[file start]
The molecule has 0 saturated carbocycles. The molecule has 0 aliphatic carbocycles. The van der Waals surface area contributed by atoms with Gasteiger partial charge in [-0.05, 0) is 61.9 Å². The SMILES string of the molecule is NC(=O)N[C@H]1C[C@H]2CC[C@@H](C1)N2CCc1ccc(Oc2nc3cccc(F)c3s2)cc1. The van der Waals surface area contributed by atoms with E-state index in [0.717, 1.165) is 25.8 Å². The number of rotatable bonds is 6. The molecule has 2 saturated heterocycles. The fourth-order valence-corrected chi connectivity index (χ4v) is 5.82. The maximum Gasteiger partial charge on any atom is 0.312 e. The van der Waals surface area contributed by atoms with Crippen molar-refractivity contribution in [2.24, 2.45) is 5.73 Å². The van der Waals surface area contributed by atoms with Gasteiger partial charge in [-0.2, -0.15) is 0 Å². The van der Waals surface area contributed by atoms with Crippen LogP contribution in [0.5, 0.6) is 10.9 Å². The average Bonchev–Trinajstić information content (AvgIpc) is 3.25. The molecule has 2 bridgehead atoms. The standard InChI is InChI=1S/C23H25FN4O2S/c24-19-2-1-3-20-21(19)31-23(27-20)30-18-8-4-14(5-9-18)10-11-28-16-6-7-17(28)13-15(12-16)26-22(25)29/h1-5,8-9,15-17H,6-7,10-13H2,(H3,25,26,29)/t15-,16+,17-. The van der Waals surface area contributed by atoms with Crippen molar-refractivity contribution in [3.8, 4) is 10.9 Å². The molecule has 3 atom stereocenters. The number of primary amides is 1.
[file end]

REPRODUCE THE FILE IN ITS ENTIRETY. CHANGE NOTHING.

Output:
The molecule has 0 saturated carbocycles. The molecule has 0 aliphatic carbocycles. The van der Waals surface area contributed by atoms with Gasteiger partial charge in [-0.05, 0) is 61.9 Å². The SMILES string of the molecule is NC(=O)N[C@H]1C[C@H]2CC[C@@H](C1)N2CCc1ccc(Oc2nc3cccc(F)c3s2)cc1. The van der Waals surface area contributed by atoms with E-state index in [0.717, 1.165) is 25.8 Å². The number of rotatable bonds is 6. The molecule has 2 saturated heterocycles. The fourth-order valence-corrected chi connectivity index (χ4v) is 5.82. The maximum Gasteiger partial charge on any atom is 0.312 e. The van der Waals surface area contributed by atoms with Crippen molar-refractivity contribution in [2.24, 2.45) is 5.73 Å². The van der Waals surface area contributed by atoms with Gasteiger partial charge in [-0.2, -0.15) is 0 Å². The van der Waals surface area contributed by atoms with Crippen LogP contribution in [0.5, 0.6) is 10.9 Å². The average Bonchev–Trinajstić information content (AvgIpc) is 3.25. The molecule has 2 bridgehead atoms. The standard InChI is InChI=1S/C23H25FN4O2S/c24-19-2-1-3-20-21(19)31-23(27-20)30-18-8-4-14(5-9-18)10-11-28-16-6-7-17(28)13-15(12-16)26-22(25)29/h1-5,8-9,15-17H,6-7,10-13H2,(H3,25,26,29)/t15-,16+,17-. The van der Waals surface area contributed by atoms with Crippen molar-refractivity contribution in [3.8, 4) is 10.9 Å². The molecule has 3 atom stereocenters. The number of primary amides is 1.